The EU also finances low carbon-intensity projects from the sale of emission allowances. These include carbon capture and storage (CCS) technologies in power plants and other industrial facilities.

    The EU Emissions Trading Scheme is the central instrument for reducing industrial greenhouse gas emissions in the most cost-effective way.

    EU countries are required to promote renewable energy sources such as wind, solar and biomass in order to meet the targets for environmentally-friendly sources of energy.

    EU countries must also reduce the energy consumption of public buildings, and the industrial sector must improve energy efficiency for a wide range of machinery and household appliances. Vehicle manufacturers must reduce CO2 emissions from new cars and light commercial vehicles.

    International measures

    The EU is a party to the new global climate change agreement adopted at the Paris Climate Change Conference (COP21) in 2015, which is set to enter into force as of 2020.

    The parties agreed on the target of limiting the temperature increase to 1.5°C in order to significantly reduce the risks and consequences of climate change. The long-term objective is to restrict global average temperature increases to well below 2°C compared to pre-industrial levels. Another objective is to strengthen capacities aimed at adapting to the adverse effects of climate change by promoting climate resilience and reducing greenhouse gas emissions, with a focus on avoiding a threat to food production.

    There was agreement on working toward reconciling financial flows with a path towards low greenhouse gas emissions and climate-resistant development.

    Prior to and during the Paris Conference, the countries presented comprehensive national climate change plans. While these are not yet sufficient to limit global warming to below 2°C, the convention outlines the way forward.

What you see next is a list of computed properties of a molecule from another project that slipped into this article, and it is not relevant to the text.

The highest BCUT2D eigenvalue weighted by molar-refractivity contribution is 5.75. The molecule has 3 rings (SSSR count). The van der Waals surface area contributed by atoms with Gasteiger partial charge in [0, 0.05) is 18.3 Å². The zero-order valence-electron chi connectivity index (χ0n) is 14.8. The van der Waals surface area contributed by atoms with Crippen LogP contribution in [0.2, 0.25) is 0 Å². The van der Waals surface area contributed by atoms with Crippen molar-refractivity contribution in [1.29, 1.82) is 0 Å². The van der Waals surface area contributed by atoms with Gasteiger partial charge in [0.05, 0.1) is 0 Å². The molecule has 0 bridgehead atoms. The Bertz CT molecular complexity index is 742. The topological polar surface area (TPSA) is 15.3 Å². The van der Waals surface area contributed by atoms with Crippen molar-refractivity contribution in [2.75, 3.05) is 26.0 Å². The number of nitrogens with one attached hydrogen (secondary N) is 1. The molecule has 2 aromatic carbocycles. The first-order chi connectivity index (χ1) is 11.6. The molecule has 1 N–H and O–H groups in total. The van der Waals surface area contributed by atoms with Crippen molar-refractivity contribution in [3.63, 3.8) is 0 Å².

Three years after the signing of the Paris Convention, the parties to the Framework Convention will meet at the COP24 in Katowice, Poland, from 3 to 14 December 2018. There, they will carry out the first global stocktaking exercise on how the national commitments entered into so far will contribute to the achievement of globally agreed objectives.

    Energy Union

    The European Commission presented the legislative package “Clean Energy for All Europeans” at the end of 2016 against the background of the Paris Climate Change Convention.

    As likely the most comprehensive package in the history of EU energy policy, the measures aim to provide an effective legal framework for an affordable, competitive, sustainable and secure energy future. The package sets forth ambitious energy policy targets by 2030. New regulations in the electricity market are to be introduced to meet the challenges posed by the energy transition.

    The legislative package comprises four directives and four regulations: a recast of the Renewable Energy Sources Directive, a recast of the Energy Efficiency Directive, a further elaboration of the Energy Performance of Buildings Directive, a Regulation on the Governance of the Energy Union, a recast of the Electricity Market Directive, a recast of the Electricity Market Regulation, a recast of the Regulation Establishing an Agency for the Cooperation of Energy Regulators (ACER Regulation) and a Risk Prevention Regulation.